Metastatic breast cancer (MBC) or advanced breast cancer (ABC) signifies that cancer has spread to a distant organ site, either as a progression or a recurrence after a patient has first been diagnosed with an earlier stage of breast cancer. Alternatively, in the case of de novo MBC, MBC or ABC is staged as being metastatic or stage IV at diagnosis.
Breast cancer is the most common cancer in women and remains a leading cause of cancer-related morbidity, mortality, and resource utilization. For patients with advanced breast cancer, prognosis remains especially suboptimal, primarily because of acquired pharmacologic resistance.
As pointed out in this monograph, breast cancer remains a significant issue for patients and payers, as it is one of the highest-prevalence cancers and, thus, results in high costs.
As doctors, our goal is to help you, of course, and to do no harm. But we may actually hurt you, irreversibly. Not that this happens frequently, but it might.
It is exciting to see that patients with advanced breast cancer are able to receive additional treatment options, because a primary concern of patients with stage IV breast cancer is a lack of awareness of laboratory and clinical research targeted for those battling advanced disease.
Based on the prevalence of invasive breast cancer, the amount of drug therapy required among a managed patient population is considerable, and significantly affects the top cancer trend therapies within the cancer budget for payers.
At the Markey Cancer Center in Lexington, KY, clinical pharmacists are integral members of the multidisciplinary care team, working in the clinic alongside surgical and medical oncologists, imaging specialists, radiation oncologists, pathologists, nurses, and other healthcare providers.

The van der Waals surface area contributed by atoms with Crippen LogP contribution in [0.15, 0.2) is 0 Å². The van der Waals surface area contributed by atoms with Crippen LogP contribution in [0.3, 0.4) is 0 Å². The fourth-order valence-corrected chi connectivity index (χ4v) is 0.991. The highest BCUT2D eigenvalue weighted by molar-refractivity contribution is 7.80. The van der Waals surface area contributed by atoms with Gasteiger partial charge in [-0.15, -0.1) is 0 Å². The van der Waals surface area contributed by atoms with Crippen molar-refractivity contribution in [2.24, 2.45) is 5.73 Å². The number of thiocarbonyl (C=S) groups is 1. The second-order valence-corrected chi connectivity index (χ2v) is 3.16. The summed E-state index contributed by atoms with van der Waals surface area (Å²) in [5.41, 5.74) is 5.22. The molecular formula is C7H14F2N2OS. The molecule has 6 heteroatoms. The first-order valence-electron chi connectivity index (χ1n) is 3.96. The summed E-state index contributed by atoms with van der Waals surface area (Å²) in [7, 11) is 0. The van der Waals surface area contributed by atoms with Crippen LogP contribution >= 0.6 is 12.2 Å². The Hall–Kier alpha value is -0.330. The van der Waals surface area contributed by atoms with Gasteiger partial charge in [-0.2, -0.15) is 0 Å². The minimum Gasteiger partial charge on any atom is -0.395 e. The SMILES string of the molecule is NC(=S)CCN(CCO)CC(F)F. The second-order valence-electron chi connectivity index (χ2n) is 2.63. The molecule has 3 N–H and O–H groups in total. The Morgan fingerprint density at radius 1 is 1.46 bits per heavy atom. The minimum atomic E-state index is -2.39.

One barrier to cancer care we often forget to consider is psychosocial distress. We have excellent physicians, nurses, and clinic teams, using cutting-edge medical technology; however, if patients are internally struggling with life situations and circumstances, they sometimes will not follow through with their treatment plan.
The Journal of Oncology Navigation & Survivorship had the opportunity to speak with Virginia Vaitones, MSW, OSW-C, at the fifth annual Academy of Oncology Nurse & Patient Navigators (AONN+) conference. Ms Vaitones is an oncology social worker at Pen Bay Medical Center in Rockport, ME, and represents the Association of Oncology Social Work at the Commission on Cancer (CoC). She is also on the CoC Executive Committee, and was involved in writing and updating the CoC’s Cancer Program Standards 2012: Ensuring Patient-Centered Care. Ms Vaitones served as a faculty presenter at the 2014 AONN+ conference.
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